Creating art on the big canvas and the small ones too
Pen And Ink
Tasha in pen and ink. Golden retriever portrait.
Coyote in mixed media. Done with pen and ink, and watercolor.
The red tail huntress with her prey
Ponderosa pine cone in pen and ink.
Giving the look!
Redtails Coarsgold Serrano Sizzle JH, “Ruby”
A steam traction engine hauling lumber.
Forester’s Boot, in pen and ink.
The “Uncle Sam”, hauling logs in the Sierra Nevada.
Make sure the lid is tight or your bait will get away.
“Gray Fox” in pen and ink.
Large Mouth Bass Study 2
Circa 1940’s, loggers use a two man chainsaw to fell a large Douglas-fir.
Black birds feast.
He looks a bit Hungry
Three otters resting on a log.
Roadrunner in Watercolor and, pen and ink.
California Ground Squirrel
The Best Steam Traction Engine.
Black Tail Deer
Spike Buck, Columbian Blacktail Deer in pen and ink.
Past and Future
The cormorants moved like poetry in the surf.
Blitz follows her nose to the prize.
Marilyn Monroe in pen and ink.
Bear Skull in pen and ink.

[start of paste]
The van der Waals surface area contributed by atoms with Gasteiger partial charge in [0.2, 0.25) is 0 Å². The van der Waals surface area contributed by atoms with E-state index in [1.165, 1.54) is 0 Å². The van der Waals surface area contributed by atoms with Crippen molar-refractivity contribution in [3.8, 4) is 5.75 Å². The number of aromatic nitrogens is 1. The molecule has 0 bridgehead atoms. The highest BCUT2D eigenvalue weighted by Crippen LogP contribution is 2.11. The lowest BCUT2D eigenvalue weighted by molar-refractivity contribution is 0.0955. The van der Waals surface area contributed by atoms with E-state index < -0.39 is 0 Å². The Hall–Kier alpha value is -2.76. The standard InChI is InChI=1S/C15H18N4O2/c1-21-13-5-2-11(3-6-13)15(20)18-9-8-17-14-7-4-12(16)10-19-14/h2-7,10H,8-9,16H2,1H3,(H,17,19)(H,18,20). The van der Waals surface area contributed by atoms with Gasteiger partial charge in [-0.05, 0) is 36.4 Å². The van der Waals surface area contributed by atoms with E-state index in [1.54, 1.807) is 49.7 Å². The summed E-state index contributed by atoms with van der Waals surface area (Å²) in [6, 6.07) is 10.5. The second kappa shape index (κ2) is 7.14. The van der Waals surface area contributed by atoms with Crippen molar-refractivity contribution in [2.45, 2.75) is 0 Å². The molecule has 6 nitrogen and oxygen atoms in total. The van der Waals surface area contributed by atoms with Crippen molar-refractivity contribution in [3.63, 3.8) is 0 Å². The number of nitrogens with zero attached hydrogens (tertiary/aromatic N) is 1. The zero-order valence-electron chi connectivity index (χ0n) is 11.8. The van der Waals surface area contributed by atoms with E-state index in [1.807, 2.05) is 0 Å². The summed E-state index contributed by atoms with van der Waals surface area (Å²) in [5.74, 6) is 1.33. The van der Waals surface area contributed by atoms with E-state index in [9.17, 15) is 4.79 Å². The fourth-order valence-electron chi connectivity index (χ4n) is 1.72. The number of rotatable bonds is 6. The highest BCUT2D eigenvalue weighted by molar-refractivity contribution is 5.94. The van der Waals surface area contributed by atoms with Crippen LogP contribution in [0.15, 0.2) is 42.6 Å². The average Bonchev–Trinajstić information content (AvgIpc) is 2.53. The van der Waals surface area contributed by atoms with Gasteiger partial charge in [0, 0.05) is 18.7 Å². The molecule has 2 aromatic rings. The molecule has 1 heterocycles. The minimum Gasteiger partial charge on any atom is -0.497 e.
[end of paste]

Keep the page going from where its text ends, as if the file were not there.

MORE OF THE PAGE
His name is Ducky. I did this pen and ink portrait as auction prize for our retriever club a few years ago.
Bo was our first Golden Retriever. He traveled with me for many years throughout the Sierra Nevada. He had visited more of the Sierras the most people will ever see.
The belted kingfisher
Large Mouth Bass Study
Steam Donkey, inking is complete.
A window to the woods.
Hooded Merganser in pen and ink.
Canyon Live Oak acorns in pen and ink.
“A Forester and his Dog”‘ pen and ink.
A loaded log truck heading to town.
Plein air pen and ink of a lodgepole pine cone.
Bliss in watercolor, and pen and ink.
California Valley Quail on sentry duty.
Blitz, a contented retriever.
Canada Goose Gander in pen and ink.
The osprey have inspired art from yours truly.
A pair of Canada Geese in pen and ink.
Skidding logs with a big wheels and a team.
Otter in pen and ink.
American Black Bear, (Ursus americanus), the biggest predator in our woods.
California Valley Quail, Callipepla californica, in pen and ink. This is the male. The covey often has one bird acting as lookout. This one sits on a stone fence.
Most old sawmills had teepee burners.
Many fawns are killed each spring by black bears. Brand new fawns know instinctively to lay perfectly still. They have no almost smell. If the fawn doesn’t move a muscle and the bear is up wind it my not see the little deer.